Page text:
October 9, 2020KR Reviews

On Gravity Assist by Martha Silano

Ardmore, PA: Saturnalia Books, 2019. 104 pages. $16.00.

Gravity Assist, Martha Silano’s fifth book of poetry, launches into space and reports back on life on earth from a unique vantage point. As the title suggests, the language of space travel is used throughout the book to describe family dynamics, most frequently the parent-child bond. “Notes on Gravitational Forces” is a series of one sentence stanzas, each starting with “Since,” that struggles to define the pull exerted by family relations. Silano doesn’t use these specialized terms to obscure meaning, but to maintain some distance between speaker and subject. No special knowledge is necessary to understand Silano’s commentary on the influence of parents on a child: “Since the mass of a smaller object is affected by the pull of two bodies, but those bodies / do not feel that object’s influence.” Filtered through the laws of aeronautics, the fraught family connections described here are moving yet avoid sentimentality.

One of the most tragic poems, “When I saw the loblolly pine,” opens with the speaker struggling to comprehend the extinction of the Carolina Parakeet: “I was close / to fully understanding when a bird / is gone it’s gone.” The parakeets interfered with tobacco and cotton crops and were hunted to extinction, which was easily accomplished because:

. . . Their greatest fault:
returning to the place where one
had been shot, otherwise known
as unfortunate flocking behavior.

The poem suddenly changes pronouns from I to you (shifting the focus away from the speaker and becoming more universal) as it takes a devastating turn:

and returning to the small-scale
garden plot where your dead brother
lay . . .

The poem leaps just as quickly back to the birds, but the reader cannot unsee the dead brother and cannot help but read the final lines as reference to both the extinct parakeets and the deceased brother. The poem closes with an elegy that is all the more beautiful for its brevity.

. . . Because
they loved corn, tore open
apples to reach the seeds
because their distress calls
could be heard for miles,
there’s a little less wonder
along the Perdido River.

The collection also contains several compelling eco-poems that catalog the ongoing damage to our planet. The tone is matter-of-fact but effectiveand, to Silano’s credit, never becomes accusatory or preachy. “Nearly Every Songbird on Earth is Eating Plastic” cites statistics on the percentage of “sea-faring avians” that eat plastic (80% by 1980), but the most memorable and relatable moment is the image of a gull “ridding from its ass the remains / of a Yoplait parfait.”

“The New Nature Poem” itself is toxic, the reader warned: “If you touch this poem, wear gloves for the Roundup / it romps in, a mask for the endocrine-disrupting  pesticides.” The poem ends ominously and abruptly without punctuation, the last sentence truncated as if the poem itself has become an endangered species: “the last three species of endemic / sea stars ripping themselves apart, arms crawling away in.”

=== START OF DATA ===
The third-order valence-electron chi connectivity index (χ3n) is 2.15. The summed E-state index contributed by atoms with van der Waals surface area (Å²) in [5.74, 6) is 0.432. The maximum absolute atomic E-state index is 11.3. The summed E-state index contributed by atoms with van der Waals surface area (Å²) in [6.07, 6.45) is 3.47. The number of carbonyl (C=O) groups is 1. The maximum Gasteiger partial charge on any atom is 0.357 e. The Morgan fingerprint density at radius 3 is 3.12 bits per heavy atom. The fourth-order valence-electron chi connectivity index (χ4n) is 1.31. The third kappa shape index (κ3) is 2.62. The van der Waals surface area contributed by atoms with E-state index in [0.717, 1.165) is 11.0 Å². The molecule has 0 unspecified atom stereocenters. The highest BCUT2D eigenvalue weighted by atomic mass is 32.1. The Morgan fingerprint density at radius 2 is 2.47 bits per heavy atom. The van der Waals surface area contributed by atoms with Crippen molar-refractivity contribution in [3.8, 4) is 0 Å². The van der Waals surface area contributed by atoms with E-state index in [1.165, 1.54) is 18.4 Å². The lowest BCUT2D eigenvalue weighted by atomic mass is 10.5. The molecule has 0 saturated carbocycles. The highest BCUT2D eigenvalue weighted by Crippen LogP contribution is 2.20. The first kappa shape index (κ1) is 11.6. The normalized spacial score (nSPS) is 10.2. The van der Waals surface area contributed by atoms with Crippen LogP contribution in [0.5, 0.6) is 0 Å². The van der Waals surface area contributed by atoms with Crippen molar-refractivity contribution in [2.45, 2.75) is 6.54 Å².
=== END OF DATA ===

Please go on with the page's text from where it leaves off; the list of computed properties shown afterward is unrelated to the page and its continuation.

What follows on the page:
In other poems, Silano reveres and celebrates ordinary birds and vegetables. Hummingbirds are “iridescent sparklers” for which “I blanket the yard with foxglove, Hot-Lips Salvia, little cigar.” “Ode to a Red Bell Pepper” envisions the pepper as a seductive woman generating heat as the poem turns sexy and urgent: “You a curvaceous darling suggesting  / a womb, fear’s pulsing bulb. An emergency.”

There were times when I readily grasped the meaning of a strange word or when it didn’t seem important to look it up, but the book would benefit from explanatory notes for some of the more technical terms. While not crucial, looking up unfamiliar words such as periapsis (the point in the path of an orbiting body when it is closest to the body it orbits; or childhood,  as it is used in the first section of the book) is well worth the effort and enhances the reader’s appreciation for these poems.

Whether writing about parakeets, her brother, or escape velocity, Silano skillfully blends unusual and familiar language to express emotions to which the reader can easily relate. But trying to describe what it’s like to read this book is like trying to catch the “wind in a net.” You should experience firsthand Silano’s “pursuit / of all things ephemeral.”

Deborah Hauser
Deborah Hauser is the author of Ennui: From the Diagnostic and Statistical Field Guide of Feminine Disorders (Finishing Line Press). Her work has appeared in Bellevue Literary Review, TAB: The Journal of Poetry & Poetics, and Carve Magazine. Her book reviews have been published at Mom Egg Review and Tinderbox Poetry Journal. She leads a double life on Long Island where she works in the insurance industry.